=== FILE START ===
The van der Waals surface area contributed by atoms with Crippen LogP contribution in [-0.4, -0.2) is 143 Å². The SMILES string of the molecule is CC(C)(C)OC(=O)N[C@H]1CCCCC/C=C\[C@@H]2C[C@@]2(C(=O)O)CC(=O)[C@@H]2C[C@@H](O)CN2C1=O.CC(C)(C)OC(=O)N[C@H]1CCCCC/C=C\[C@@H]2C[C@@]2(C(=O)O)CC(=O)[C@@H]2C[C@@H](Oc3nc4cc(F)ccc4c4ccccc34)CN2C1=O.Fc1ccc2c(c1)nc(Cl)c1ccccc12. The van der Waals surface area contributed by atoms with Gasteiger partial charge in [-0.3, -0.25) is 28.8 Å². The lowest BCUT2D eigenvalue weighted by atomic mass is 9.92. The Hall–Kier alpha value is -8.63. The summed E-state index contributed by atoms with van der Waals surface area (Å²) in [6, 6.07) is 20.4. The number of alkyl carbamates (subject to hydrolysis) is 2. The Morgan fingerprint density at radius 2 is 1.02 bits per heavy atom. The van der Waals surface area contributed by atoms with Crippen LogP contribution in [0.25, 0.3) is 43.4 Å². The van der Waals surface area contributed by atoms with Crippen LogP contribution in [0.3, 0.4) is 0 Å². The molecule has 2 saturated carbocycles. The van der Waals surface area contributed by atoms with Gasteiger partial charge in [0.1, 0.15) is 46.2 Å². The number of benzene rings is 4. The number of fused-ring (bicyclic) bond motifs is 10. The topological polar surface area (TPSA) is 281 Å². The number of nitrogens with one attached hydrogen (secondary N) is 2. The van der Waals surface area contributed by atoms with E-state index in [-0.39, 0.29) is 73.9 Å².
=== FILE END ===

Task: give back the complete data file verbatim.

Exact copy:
The van der Waals surface area contributed by atoms with Crippen LogP contribution in [-0.4, -0.2) is 143 Å². The SMILES string of the molecule is CC(C)(C)OC(=O)N[C@H]1CCCCC/C=C\[C@@H]2C[C@@]2(C(=O)O)CC(=O)[C@@H]2C[C@@H](O)CN2C1=O.CC(C)(C)OC(=O)N[C@H]1CCCCC/C=C\[C@@H]2C[C@@]2(C(=O)O)CC(=O)[C@@H]2C[C@@H](Oc3nc4cc(F)ccc4c4ccccc34)CN2C1=O.Fc1ccc2c(c1)nc(Cl)c1ccccc12. The van der Waals surface area contributed by atoms with Gasteiger partial charge in [-0.3, -0.25) is 28.8 Å². The lowest BCUT2D eigenvalue weighted by atomic mass is 9.92. The Hall–Kier alpha value is -8.63. The summed E-state index contributed by atoms with van der Waals surface area (Å²) in [6, 6.07) is 20.4. The number of alkyl carbamates (subject to hydrolysis) is 2. The Morgan fingerprint density at radius 2 is 1.02 bits per heavy atom. The van der Waals surface area contributed by atoms with Crippen LogP contribution in [0.25, 0.3) is 43.4 Å². The van der Waals surface area contributed by atoms with Crippen LogP contribution in [0.3, 0.4) is 0 Å². The molecule has 2 saturated carbocycles. The van der Waals surface area contributed by atoms with Gasteiger partial charge in [0.1, 0.15) is 46.2 Å². The number of benzene rings is 4. The number of fused-ring (bicyclic) bond motifs is 10. The topological polar surface area (TPSA) is 281 Å². The number of nitrogens with one attached hydrogen (secondary N) is 2. The van der Waals surface area contributed by atoms with E-state index in [-0.39, 0.29) is 73.9 Å².